Why do we deny mothers their own experiences?

Why do we deny mothers their own experiences?

This pic popped up on my Facebook newsfeed today through the Huffpost website.

Bad hair day, Olivia??

Bad hair day, Olivia??

It’s from the Instagram account of actress and mother, Olivia Wilde, who you probably know from her days on the completely awesome medical drama House. It was captioned with the following comment:

I call this hairstyle, “keep the kid alive”. Products you’ll need: sweat, string cheese, diaper rash cream, chewed up crayon, snot, and an enthusiastic spritz of panic.

I laughed, I think it’s cute, quirky, and pretty indicative of being a Mum to a little one.

To me, it’s just one Mum’s musings on being a Mum.

But if you check the comments of the facebook post it came from, you’ll soon see that many people are quick to judge. Here’s a selection of the nastiness you sadly expect online these days:

“If she thinks a 1-year old is hard, wait until he’s 3. She hasn’t seen anything yet.”

“Why do Hollywood people make parenting hard…”

“Yes, I’m sure she does it all alone, too.”

“Pfft! Survive the teenage years and we’ll talk.”

“Lol she has one kid and a nanny lol”

“I hate when moms let themselves go. No excuse! My hair and makeup is done daily.”

Unfortunately it doesn’t astound me that so many people are quick to call Olivia out on this seemingly innocuous pic. We see it every day, the Mummy-bashing that goes on online. Particularly for celebrities.

Ignoring that comment about motherhood being no excuse for not doing your hair and makeup (I didn’t get that memo, sorry), these comments seem to fit into two camps:

  • Being a mum is always harder at some other time – just you wait…..
  • Being a rich celebrity makes motherhood easier – because obviously you can afford a nanny!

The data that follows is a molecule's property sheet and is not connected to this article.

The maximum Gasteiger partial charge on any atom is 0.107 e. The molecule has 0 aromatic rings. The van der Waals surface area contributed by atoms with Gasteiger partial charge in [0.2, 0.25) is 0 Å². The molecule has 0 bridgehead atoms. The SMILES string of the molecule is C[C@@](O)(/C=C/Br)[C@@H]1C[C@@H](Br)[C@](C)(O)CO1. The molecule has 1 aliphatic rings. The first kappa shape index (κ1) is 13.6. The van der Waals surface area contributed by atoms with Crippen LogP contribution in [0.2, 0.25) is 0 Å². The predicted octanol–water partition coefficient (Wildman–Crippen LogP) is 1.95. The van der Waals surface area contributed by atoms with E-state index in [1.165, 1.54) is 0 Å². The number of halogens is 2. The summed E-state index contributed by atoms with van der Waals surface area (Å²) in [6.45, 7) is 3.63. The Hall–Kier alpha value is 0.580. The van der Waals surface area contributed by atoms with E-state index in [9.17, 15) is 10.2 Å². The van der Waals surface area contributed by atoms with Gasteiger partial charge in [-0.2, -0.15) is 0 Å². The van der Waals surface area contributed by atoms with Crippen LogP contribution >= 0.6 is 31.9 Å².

So it begs the question – who are we to tell women when motherhood is or isn’t hard?

We’ve got no idea how hard, or easy, motherhood is for other women.

If there’s one thing I’ve learned through doing the work that I do, it’s that every woman’s experience of motherhood is different. We can’t predict how anyone is going to manage as a mother, even from one year to the next; we can’t predict the nature or temperament of each individual child; and unfortunately, the amount of support a woman has is really no indication of how well she’s going to cope.

Let’s go back to those two points:

Motherhood is always harder at some other time. 

Sure, it seems that way right? I have two girls now, an almost 5 year old and a 2 and a half year old. And right now, dealing with them is pretty challenging, not least because my youngest is totally embracing the “terrible twos” with a fervour I could barely have imagined. And yeah, it feels harder than ever right now. But remember that humans have pretty selective memories. We’re so focused on the present day and our current experiences and emotions have so much gravity, that our past experiences sometimes fade in comparison. Cognitively, I recall how hard those first few months with my first newborn were. But I don’t really viscerally remember the bone aching tiredness I experienced at the end of every day with my newborn, the intense fear I had each night as I put her to bed that she would stop breathing in the middle of the night, or the complete sense of cluelessness I had that I was doing absolutely everything wrong.

So is this current stage of my parenting life harder than that newborn stage? I don’t know. Sure it feels like it. But could that be just because I’m going through it right here and now. Things always seem bigger when you’re in the middle of them.

What I do know, is that I’m damned sure it wouldn’t have helped me at all at that point in my life, if, when I reached out for support, to have someone say to me – “Oh, this is nothing, wait till you have two, then you’ll know how hard motherhood is!”